New Mexico Law Prohibits Forced Psychiatric Drugging of Children – First Such Law in the U.S.*
By Brian Shilhavy
The Citizens Commission on Human Rights (CCHR) has produced and released a new video featuring New Mexico lawmaker Nora Espinoza, who sponsored New Mexico House Bill 53 which became law in 2015, ensuring that a parent’s decision not to administer psychotropic drugs to a child is not grounds for a child being removed from parental custody by Child Protective Services (CPS). The law also restricts school personnel from taking any action against the parent or compelling or requiring any student to take a psychotropic drug and, further, requires parental written consent prior to any psychological screening.
CCHR states that:
“This is the strongest law against childhood drugging ever acted in the United States.”
Other States Begin to Take Action
While this is the strongest bill currently passed, New Mexico is not alone in wanting to set limits on mental health intrusions both within the home and at schools.
According to CCHR:
Florida and Colorado both have passed laws providing enhanced rights to parents, including to right to refuse psychiatric testing/screening and/or provide written consent prior to any screening and, further, to prohibit school personnel from recommending the use of psychiatric drugs and/or make it so the refusal of a parent to consent to the administration of a psychiatric drug to their child is not a condition of the child attending school.
Most notably, Florida currently has a bill (HB 209) that directly addresses psychiatry’s diagnosing manual, stating that before a student is evaluated for the purpose of diagnosing the child with any disorder listed in the Diagnostic and Statistical Manual of Mental Disorders (DSM), the parent shall be notified of all of the following:
- The behaviours prompting the evaluation could be the result of underlying physical conditions.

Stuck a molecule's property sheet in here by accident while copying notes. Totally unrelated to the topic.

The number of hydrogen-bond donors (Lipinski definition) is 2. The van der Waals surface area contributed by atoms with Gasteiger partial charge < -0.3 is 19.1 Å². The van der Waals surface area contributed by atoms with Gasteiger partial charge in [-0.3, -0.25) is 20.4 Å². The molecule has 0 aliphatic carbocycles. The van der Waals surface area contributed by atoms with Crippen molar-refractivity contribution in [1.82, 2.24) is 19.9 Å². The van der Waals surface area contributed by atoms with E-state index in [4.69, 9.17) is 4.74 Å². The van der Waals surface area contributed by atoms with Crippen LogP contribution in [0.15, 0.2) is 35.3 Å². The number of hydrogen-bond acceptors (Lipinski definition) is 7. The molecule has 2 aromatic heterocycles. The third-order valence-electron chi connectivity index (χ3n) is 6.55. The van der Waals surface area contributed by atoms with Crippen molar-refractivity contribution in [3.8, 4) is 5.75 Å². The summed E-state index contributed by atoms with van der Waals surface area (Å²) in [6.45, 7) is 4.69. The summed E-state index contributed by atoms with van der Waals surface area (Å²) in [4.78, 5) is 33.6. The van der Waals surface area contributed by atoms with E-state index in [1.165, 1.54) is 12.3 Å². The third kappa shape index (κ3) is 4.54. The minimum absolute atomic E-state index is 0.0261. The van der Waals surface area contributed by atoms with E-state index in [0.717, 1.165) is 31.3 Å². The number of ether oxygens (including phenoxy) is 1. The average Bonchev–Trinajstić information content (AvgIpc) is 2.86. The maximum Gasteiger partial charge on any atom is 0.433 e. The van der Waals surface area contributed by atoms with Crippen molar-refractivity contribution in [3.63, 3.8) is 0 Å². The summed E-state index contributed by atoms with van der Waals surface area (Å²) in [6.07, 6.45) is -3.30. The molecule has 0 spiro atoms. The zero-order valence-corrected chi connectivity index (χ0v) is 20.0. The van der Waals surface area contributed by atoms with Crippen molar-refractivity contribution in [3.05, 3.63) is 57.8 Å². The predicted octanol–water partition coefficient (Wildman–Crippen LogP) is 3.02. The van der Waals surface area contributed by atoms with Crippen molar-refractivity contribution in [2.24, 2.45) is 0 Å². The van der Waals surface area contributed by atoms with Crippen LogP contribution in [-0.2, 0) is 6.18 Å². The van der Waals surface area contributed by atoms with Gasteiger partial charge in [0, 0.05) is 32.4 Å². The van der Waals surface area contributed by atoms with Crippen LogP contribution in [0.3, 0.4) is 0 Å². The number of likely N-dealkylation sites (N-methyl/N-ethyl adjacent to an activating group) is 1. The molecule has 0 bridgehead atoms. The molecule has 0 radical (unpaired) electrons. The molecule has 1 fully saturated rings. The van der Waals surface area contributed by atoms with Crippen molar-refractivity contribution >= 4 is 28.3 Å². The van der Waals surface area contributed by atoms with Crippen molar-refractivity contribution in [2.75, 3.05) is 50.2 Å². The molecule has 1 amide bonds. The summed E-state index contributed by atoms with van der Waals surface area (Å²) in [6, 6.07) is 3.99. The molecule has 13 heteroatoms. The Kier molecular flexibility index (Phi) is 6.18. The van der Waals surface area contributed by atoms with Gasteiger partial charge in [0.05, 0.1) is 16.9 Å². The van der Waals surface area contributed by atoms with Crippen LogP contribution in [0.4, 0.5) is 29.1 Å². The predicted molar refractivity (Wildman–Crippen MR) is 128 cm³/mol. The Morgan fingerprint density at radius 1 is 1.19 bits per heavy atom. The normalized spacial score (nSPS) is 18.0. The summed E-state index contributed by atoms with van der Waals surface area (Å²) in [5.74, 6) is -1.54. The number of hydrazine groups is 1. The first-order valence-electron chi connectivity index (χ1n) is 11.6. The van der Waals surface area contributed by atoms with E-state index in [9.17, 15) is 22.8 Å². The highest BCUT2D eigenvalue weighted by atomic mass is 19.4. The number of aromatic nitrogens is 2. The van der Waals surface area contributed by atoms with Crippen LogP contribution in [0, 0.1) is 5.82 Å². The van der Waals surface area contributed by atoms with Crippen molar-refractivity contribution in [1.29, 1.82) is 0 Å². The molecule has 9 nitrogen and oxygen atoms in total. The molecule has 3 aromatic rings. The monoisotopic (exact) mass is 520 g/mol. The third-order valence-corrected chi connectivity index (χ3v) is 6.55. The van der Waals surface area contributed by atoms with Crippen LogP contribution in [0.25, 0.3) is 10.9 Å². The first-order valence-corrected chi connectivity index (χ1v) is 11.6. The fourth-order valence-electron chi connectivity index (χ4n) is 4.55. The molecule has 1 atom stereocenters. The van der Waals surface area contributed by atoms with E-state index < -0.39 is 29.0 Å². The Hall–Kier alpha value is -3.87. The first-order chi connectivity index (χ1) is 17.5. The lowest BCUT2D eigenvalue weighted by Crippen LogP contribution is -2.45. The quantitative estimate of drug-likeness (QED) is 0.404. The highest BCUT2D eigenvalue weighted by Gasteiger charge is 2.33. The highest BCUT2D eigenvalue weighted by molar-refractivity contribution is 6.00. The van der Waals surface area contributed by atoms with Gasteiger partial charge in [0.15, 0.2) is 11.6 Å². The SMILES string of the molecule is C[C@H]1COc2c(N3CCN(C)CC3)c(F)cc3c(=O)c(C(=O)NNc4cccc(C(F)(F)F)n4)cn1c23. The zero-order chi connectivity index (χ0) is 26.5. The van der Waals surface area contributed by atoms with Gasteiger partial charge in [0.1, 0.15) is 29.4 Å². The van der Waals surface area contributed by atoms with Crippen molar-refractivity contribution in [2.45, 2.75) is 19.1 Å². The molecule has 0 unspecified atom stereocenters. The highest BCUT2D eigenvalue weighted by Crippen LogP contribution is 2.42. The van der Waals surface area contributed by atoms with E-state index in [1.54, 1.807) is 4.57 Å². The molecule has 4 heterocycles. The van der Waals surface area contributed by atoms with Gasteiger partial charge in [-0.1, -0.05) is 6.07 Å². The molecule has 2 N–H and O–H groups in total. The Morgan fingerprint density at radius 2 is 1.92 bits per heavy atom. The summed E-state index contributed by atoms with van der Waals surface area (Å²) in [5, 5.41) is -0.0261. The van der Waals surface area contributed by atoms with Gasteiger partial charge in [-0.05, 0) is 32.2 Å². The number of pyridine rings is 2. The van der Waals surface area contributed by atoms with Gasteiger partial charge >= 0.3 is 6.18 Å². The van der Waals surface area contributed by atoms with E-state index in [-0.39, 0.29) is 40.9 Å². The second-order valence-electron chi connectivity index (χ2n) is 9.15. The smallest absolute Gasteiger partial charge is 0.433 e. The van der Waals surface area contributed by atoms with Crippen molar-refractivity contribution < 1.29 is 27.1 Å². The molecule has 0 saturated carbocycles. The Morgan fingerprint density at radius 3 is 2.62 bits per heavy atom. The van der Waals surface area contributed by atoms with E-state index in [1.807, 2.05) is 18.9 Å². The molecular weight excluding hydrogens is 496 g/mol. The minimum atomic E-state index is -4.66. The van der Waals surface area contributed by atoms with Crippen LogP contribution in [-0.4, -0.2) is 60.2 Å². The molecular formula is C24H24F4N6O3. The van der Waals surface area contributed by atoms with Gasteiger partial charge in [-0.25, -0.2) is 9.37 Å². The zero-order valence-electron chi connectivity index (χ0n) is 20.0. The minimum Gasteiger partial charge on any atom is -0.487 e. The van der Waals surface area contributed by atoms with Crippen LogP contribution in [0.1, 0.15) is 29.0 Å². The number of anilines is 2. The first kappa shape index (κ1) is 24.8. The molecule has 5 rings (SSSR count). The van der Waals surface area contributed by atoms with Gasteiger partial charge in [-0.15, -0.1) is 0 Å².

- The parent should consider consulting a medical doctor to rule out physical causes.
- The parent has the right to decline the evaluation.
- The evaluation and subsequent classification or placement may be documented on the student’s cumulative record.
Thirteen states, including the recently enacted legislation in New Mexico, have passed legislation addressing parental rights as they pertain to refusing psychiatric drugs, restricting removal of children by CPS based solely on the parent’s refusal to administer psychiatric drugs to a child, and coercion of parents to submit their child to mental health screening.
Five states, including Illinois, Minnesota, Oregon, Texas and Virginia, have passed legislation prohibiting school personnel from recommending the use of psychiatric drugs and/or prohibiting the refusal of a parent to consent to the administration of a psychiatric drug to a child from being a condition of the student attending school.
Additionally, Utah, New Hampshire, Arizona and, now, New Mexico, have enacted legislation protecting parents from having their children removed by CPS based on the grounds of medical neglect for refusing to administer a psychiatric drug to their child.
And, in Michigan, in response to the well-publicized case of the harrowing armed assault against Maryanne Godboldo for refusing to drug her daughter, the Department of Children and Families changed its policy, reflecting the public outcry and stating “CPS is not responsible for investigating complaints that allege parents are failing or refusing to provide their children with psychotropic medication such as Ritalin.” (Source.)
Taking the Legislation to the National Level
Nora Espinoza is a board member of the bipartisan National Hispanic Caucus of State Legislators, which took the language of the New Mexico law and wrote a resolution that was delivered to Washington D.C.’s Department of Health.
Ms. Espinoza explains her passion for this topic:
“I love being a mother. That was a gift that God gave to me. God did not give that gift to government. And for government to come in and to dictate and to take those rights away from me – how dare they! And that’s where my passion comes.
To fight for the rights of our children, for the safety of our children, and the health of our children, and to protect parents is not a political platform. It is not a democratic or republican platform.
First of all, I am very clear that no entity is going to come and tell me what my child needs or force me to put them on medication. If they choose to force me to put them on medication, I’d be in prison. I really would, because I would fight for my children.”